Electric vehicles VS thermal engine vehicles (environmental facts) : part 2

In the earlier article, I treated electrical vehicles manufacturing, their emissions, footprint, and simulation.
Now, the second part will be dedicated to the internal combustion vehicles, before concluding with a footprint comparison. As the EV’s, let’s start with manufacturing

Manufacturing the average internal combustion vehicle produces seven 7 metric tons of co2. This number takes into account everything from the mining ore for steel to the moment the car rolls off the production line. That number is lower than EVs because of the absence of lithium-ion batteries. it also has to do with how efficient ICE manufacturing has become. we’re talking about the industry that is responsible for inventing the assembly line. After the car rolls out of the factory, greenhouse emissions from gasoline-powered cars average around 5.2 metric tons per year, and that’s if the car drives the national average of about 11,800 miles (19,000 Km) per year. Over the lifespan of a car, it’s responsible for 57 metric tons of co2, that’s 7 for production and 50 in emissions. Gasoline, like lithium, has to be mined. The average car in the US goes through about 500 gallons (1890 litter) of gas per year, and that gas, like lithium in the batteries, has to come from somewhere.

There are a lot of steps between the extraction of crude oil to you filling your car at the gas station, and each step has an environmental impact. Crude oil extraction starts with drilling into the earth, either on land or on the ocean floor. After the crude oil is mined, it needs to be refined into gasoline and other petroleum products such as jet fuel, petroleum jelly, and plastic. This process releases tons of greenhouse gases, including not only co2 but methane and nitrous oxide as well. Every day around the world, close to 100 million barrels of oil are produced, and everyday oil refinement is responsible for emitting 77 million tons of co2 into the atmosphere. Sure, the average car is responsible for 5.2 tons of co2 every year, but oil refineries release a whopping 280 billion metric tons of co2 in that same timeframe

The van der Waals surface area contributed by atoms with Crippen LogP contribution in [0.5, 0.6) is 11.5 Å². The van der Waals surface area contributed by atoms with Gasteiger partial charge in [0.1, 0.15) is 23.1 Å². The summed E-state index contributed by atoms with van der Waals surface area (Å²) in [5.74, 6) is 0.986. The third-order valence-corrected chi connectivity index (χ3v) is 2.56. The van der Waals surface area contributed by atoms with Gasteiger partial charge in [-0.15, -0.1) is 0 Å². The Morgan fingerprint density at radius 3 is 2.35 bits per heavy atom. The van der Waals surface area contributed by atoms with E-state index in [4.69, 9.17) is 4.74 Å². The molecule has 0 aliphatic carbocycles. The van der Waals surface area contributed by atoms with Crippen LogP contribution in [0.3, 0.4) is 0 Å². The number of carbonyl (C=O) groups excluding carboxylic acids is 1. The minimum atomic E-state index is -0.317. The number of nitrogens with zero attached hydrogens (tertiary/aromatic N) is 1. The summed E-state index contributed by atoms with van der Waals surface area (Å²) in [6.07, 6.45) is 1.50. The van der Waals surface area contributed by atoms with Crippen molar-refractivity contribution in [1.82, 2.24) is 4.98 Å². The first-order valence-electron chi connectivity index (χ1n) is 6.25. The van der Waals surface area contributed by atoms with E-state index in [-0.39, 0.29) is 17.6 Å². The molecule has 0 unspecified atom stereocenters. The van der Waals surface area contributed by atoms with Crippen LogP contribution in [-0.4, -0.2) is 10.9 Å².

We know that over the average lifespan of a car with an internal combustion engine, It will emit roughly 57 metric tons of co2. Over the same time period, the average EV is responsible for 28 metric tons of emissions, less than half of that OF an ICE (internal combustion engine). Despite the fact that electric vehicles make more co2 during their production, they more than make up for it by not having any emissions during use. Taking into account the emissions produced by electric power-plants that electric vehicles source their power from, the average for an EV is rounded to 2 metric tons per year. So that means the average EV will become more efficient than a gas-powered car between six months to tow 2 years of driving it. In fact, even the least efficient electric vehicle with the dirtiest power source, like a coal power-plants, will be better for the environment than the most efficient gas engine after a certain period of time. Electric Vehicles in states with access to cleaner electricity like windmills, solar and hydroelectric power-plants are significantly more efficient.

To make a conclusion to this comparison and according to all previous statistics, it’s clear that electric vehicles have less of an environmental impact than gas-powered cars, but we need to admit that EV’s are not perfect either.

 

sources:

https://www.connaissancedesenergies.org/le-marche-mondial-des-vehicules-electriques-en-chiffres-cles-180530

https://www.forbes.com/sites/jamesellsmoor/2019/05/20/are-electric-vehicles-really-better-for-the-environment/#6029120a76d2

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